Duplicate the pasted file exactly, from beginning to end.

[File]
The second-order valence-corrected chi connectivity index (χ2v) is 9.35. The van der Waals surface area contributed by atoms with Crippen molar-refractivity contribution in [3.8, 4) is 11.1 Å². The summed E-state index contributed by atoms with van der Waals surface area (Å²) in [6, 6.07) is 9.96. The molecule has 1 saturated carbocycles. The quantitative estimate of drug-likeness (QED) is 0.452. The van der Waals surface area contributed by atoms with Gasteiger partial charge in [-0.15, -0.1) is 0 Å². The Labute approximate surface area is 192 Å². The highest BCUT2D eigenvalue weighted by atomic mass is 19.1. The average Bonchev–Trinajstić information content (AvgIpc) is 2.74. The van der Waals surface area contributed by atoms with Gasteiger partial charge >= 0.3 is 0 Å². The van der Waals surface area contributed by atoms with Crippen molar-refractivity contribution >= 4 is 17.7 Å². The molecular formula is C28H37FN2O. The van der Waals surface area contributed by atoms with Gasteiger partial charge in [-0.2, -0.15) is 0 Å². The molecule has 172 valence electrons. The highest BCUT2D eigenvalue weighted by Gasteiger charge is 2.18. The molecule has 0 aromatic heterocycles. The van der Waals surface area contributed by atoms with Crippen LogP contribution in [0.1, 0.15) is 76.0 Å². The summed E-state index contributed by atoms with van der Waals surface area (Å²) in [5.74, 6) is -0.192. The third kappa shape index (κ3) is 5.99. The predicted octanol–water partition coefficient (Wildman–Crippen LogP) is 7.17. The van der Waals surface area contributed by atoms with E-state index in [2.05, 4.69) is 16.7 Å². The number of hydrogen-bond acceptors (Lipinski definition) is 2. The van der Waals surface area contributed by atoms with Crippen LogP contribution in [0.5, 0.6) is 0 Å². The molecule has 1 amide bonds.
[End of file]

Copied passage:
The second-order valence-corrected chi connectivity index (χ2v) is 9.35. The van der Waals surface area contributed by atoms with Crippen molar-refractivity contribution in [3.8, 4) is 11.1 Å². The summed E-state index contributed by atoms with van der Waals surface area (Å²) in [6, 6.07) is 9.96. The molecule has 1 saturated carbocycles. The quantitative estimate of drug-likeness (QED) is 0.452. The van der Waals surface area contributed by atoms with Gasteiger partial charge in [-0.15, -0.1) is 0 Å². The Labute approximate surface area is 192 Å². The highest BCUT2D eigenvalue weighted by atomic mass is 19.1. The average Bonchev–Trinajstić information content (AvgIpc) is 2.74. The van der Waals surface area contributed by atoms with Gasteiger partial charge >= 0.3 is 0 Å². The van der Waals surface area contributed by atoms with Crippen molar-refractivity contribution >= 4 is 17.7 Å². The molecular formula is C28H37FN2O. The van der Waals surface area contributed by atoms with Gasteiger partial charge in [-0.2, -0.15) is 0 Å². The molecule has 172 valence electrons. The highest BCUT2D eigenvalue weighted by Gasteiger charge is 2.18. The molecule has 0 aromatic heterocycles. The van der Waals surface area contributed by atoms with Crippen LogP contribution in [0.1, 0.15) is 76.0 Å². The summed E-state index contributed by atoms with van der Waals surface area (Å²) in [5.74, 6) is -0.192. The third kappa shape index (κ3) is 5.99. The predicted octanol–water partition coefficient (Wildman–Crippen LogP) is 7.17. The van der Waals surface area contributed by atoms with E-state index in [2.05, 4.69) is 16.7 Å². The number of hydrogen-bond acceptors (Lipinski definition) is 2. The van der Waals surface area contributed by atoms with Crippen LogP contribution in [0.5, 0.6) is 0 Å². The molecule has 1 amide bonds.